A more concrete example of this can be seen in the force curves comparing the Kinetic Labs Gecko Silent Linear Switches and Kailh Pro Midnight Grey Silent Linear Switches just above this paragraph. The stems of the Gecko switches are just a bit longer than the Midnight Greys, which causes them to reach the point of bottoming out at just around 3.40 mm of total stem travel whereas the Midnight Greys go all the way out to about 4.00 mm. That is not to say that the differences stop there either! Because of the fact that the Gecko switches have slightly longer stems than the Midnight Greys, they contact their housings with a different amount of surface area between the stem and housing which can drastically change the feeling of bottoming out on top of housing material differences mentioned above. If you wanted to get even crazier with it, you could also toss in some “progressive” springs that make the bottoming outs not as harsh and abrupt as well!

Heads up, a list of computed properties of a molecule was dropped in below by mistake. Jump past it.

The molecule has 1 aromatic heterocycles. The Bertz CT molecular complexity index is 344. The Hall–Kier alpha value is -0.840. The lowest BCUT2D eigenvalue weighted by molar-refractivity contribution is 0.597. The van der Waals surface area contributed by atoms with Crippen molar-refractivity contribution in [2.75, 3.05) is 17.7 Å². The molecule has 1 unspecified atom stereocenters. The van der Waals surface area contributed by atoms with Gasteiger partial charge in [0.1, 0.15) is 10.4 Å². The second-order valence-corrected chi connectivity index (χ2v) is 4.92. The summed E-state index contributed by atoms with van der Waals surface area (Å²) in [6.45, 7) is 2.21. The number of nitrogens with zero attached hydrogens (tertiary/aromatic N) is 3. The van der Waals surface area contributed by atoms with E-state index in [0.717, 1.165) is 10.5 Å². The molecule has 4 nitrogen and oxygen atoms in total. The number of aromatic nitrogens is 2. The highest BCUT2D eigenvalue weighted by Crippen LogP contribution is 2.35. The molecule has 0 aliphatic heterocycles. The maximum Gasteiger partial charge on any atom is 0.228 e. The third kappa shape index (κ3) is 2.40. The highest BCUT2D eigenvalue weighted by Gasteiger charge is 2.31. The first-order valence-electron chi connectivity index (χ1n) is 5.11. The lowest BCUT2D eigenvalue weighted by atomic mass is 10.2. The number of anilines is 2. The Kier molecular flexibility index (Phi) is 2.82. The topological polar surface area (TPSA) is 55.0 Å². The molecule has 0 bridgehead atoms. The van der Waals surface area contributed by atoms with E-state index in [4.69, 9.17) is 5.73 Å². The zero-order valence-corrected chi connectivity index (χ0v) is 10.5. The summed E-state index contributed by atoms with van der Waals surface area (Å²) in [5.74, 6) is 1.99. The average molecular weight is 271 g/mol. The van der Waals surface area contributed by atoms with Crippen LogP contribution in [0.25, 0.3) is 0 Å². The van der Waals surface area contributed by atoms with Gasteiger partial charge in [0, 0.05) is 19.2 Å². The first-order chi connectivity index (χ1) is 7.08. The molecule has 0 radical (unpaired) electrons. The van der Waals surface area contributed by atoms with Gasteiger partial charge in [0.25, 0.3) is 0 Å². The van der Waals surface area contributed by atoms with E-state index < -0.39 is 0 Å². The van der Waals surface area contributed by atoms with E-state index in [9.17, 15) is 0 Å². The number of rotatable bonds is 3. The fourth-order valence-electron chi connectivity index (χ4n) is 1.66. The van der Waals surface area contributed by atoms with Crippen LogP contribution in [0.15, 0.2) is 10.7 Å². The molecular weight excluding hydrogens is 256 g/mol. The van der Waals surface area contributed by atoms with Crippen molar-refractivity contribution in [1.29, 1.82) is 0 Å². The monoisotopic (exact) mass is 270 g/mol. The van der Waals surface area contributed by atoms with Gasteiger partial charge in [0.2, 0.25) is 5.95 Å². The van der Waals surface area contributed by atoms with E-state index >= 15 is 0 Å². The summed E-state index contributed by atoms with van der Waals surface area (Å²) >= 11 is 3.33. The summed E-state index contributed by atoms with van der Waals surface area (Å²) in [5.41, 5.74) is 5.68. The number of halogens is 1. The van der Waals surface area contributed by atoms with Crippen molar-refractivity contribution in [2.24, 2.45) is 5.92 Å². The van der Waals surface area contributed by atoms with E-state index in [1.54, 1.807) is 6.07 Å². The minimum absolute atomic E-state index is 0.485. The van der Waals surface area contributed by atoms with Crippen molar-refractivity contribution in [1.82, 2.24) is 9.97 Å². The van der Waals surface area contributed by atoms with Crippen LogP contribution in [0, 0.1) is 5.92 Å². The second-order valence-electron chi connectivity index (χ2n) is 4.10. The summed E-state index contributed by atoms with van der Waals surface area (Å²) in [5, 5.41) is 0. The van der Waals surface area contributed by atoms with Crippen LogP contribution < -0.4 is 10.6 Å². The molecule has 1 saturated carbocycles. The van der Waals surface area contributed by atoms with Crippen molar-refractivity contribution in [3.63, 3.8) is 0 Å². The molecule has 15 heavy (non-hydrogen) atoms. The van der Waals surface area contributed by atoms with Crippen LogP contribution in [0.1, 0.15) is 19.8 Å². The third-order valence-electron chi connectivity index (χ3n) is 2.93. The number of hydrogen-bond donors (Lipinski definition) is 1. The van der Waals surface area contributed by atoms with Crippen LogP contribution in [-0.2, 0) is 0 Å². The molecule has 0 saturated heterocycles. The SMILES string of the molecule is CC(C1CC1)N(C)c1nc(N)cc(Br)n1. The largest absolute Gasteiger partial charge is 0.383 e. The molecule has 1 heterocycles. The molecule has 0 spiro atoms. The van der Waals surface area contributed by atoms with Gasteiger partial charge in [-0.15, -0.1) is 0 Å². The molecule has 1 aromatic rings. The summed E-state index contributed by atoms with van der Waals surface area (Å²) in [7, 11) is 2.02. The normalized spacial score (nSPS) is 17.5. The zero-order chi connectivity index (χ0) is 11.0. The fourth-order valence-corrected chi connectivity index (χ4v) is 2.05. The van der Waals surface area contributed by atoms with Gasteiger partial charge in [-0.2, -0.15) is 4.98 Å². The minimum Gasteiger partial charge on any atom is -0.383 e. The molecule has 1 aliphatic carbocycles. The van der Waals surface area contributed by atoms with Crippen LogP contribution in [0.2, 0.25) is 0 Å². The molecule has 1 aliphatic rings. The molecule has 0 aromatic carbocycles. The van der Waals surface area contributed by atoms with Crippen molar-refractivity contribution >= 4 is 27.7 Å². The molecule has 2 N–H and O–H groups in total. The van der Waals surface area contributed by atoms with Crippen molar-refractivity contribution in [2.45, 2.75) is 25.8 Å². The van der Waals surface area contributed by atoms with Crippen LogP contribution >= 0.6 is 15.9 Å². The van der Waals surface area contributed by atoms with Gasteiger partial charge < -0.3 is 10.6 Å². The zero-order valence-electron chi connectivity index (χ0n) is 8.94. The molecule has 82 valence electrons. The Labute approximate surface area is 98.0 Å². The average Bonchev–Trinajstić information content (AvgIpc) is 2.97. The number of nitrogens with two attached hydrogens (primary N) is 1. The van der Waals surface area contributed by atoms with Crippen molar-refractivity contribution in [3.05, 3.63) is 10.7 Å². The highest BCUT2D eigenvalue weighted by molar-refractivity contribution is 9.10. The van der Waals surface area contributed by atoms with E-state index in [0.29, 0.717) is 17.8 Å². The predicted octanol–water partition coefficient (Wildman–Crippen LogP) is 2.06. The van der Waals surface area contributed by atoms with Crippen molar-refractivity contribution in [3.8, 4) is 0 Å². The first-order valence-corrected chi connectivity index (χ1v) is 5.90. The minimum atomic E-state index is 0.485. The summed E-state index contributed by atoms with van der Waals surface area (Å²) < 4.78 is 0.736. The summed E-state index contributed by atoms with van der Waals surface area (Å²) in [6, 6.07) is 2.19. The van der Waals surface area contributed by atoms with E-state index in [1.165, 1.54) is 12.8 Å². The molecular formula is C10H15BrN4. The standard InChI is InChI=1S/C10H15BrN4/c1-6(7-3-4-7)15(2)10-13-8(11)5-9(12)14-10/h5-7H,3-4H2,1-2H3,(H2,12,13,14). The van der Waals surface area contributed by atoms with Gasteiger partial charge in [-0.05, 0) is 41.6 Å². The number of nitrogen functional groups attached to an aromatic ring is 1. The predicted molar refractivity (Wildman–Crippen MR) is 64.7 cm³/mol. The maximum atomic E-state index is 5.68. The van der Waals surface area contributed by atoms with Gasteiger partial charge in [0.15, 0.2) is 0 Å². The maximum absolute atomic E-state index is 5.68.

Force curve comparison between Kinetic Labs Gecko and Haimu Heartbeat switches.Force curve comparison between Kinetic Labs Gecko and Haimu Heartbeat switches.

Force curve comparison between Kinetic Labs Gecko and Haimu Heartbeat switches.